The Supreme Court heard oral argument on Monday in Free Enterprise Fund v. Public Company Accounting Oversight Board (08-861), an important separation of powers case.
In 2002, Congress passed the Sarbanes-Oxley Act, which created the Public Company Accounting Oversight Board (P.C.A.O.B.) to regulate auditors of public companies. The justices considered yesterday whether Congress had violated separation of powers principles by creating this board. The problem, critics of the law say, is that the board is too insulated from presidential oversight.
According to a New York Times article (Adam Liptak, Court Spars on Oversight of Agencies, N.Y. Times, December 7, 2009) the board is overseen by the Securities and Exchange Commission, itself an independent agency. Under the Sarbanes-Oxley Act, board members are doubly insulated from presidential control. The S.E.C., but not the president, can remove them, and only for cause. One level up, the president can remove S.E.C. commissioners, but again only for cause.
“In other words,” Chief Justice Roberts said at the argument, “the president can’t remove the S.E.C. commissioners at will. They can’t remove the P.C.A.O.B. commissioners at will.” The net result, the Chief Justice said, was two layers of insulation – “for-cause squared,” he called it. He suggested that Congress had gone too far in telling the executive branch how to conduct its business.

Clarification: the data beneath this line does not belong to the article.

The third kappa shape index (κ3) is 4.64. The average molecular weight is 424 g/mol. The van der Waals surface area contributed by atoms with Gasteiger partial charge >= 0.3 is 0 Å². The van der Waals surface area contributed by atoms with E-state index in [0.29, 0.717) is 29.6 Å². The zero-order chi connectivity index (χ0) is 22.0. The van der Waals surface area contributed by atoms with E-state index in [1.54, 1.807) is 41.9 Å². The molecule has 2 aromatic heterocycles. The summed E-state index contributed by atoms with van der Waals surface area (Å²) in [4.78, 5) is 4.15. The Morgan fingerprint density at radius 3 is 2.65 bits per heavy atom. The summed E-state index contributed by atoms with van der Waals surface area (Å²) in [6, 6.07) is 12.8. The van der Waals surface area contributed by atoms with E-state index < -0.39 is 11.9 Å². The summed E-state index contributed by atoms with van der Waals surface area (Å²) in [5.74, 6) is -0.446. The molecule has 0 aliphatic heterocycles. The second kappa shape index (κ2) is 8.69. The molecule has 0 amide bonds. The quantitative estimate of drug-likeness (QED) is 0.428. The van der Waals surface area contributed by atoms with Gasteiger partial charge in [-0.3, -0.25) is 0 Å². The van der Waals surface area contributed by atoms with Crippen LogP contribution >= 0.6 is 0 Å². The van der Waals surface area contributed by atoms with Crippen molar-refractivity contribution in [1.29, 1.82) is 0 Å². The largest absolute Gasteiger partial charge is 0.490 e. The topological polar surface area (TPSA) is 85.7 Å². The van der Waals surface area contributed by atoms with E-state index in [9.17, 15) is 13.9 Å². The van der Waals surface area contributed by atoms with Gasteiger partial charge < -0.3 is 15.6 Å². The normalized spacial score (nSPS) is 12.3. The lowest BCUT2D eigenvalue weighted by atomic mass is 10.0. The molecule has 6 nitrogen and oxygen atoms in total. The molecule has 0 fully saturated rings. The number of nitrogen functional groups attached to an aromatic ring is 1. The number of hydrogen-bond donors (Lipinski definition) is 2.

Michael A. Carvin, representing an accounting firm challenging the law, told the justices that “the board is unique among federal regulatory agencies in that the president can neither appoint nor remove its members” and so “is stripped of the traditional means of control that he has over the traditional independent agencies.”
The solicitor general, Elena Kagan, urged the Court not to become fixated on the president’s removal authority. “Removal is not the ultimate constitutional question,” Ms. Kagan said. “The ultimate constitutional question is the level of presidential control.” Here, she said, the president has no less control over the board than he has over the S.E.C. itself. She presented this argument as a syllogism. The president, she said, has “constitutionally sufficient control over the S.E.C.” The commission, in turn, has “comprehensive control over the accounting board.” “Therefore,” she said, “the president has constitutionally sufficient control over the accounting board.”
According to the same N.Y.T. article, “she faced heavy fire from the court’s more conservative justices. ‘Oh, no, no,’ Chief Justice Roberts said, ‘because you have an extra layer there.’ Justice Alito asked whether five layers of for-cause removal would be constitutional. ‘It depends,’ Ms. Kagan said.
Given the novel structure of the accounting board, the court may well decide the case on narrow grounds.But the case may also allow the court to address the general question of how much oversight the executive branch must have over independent agencies.”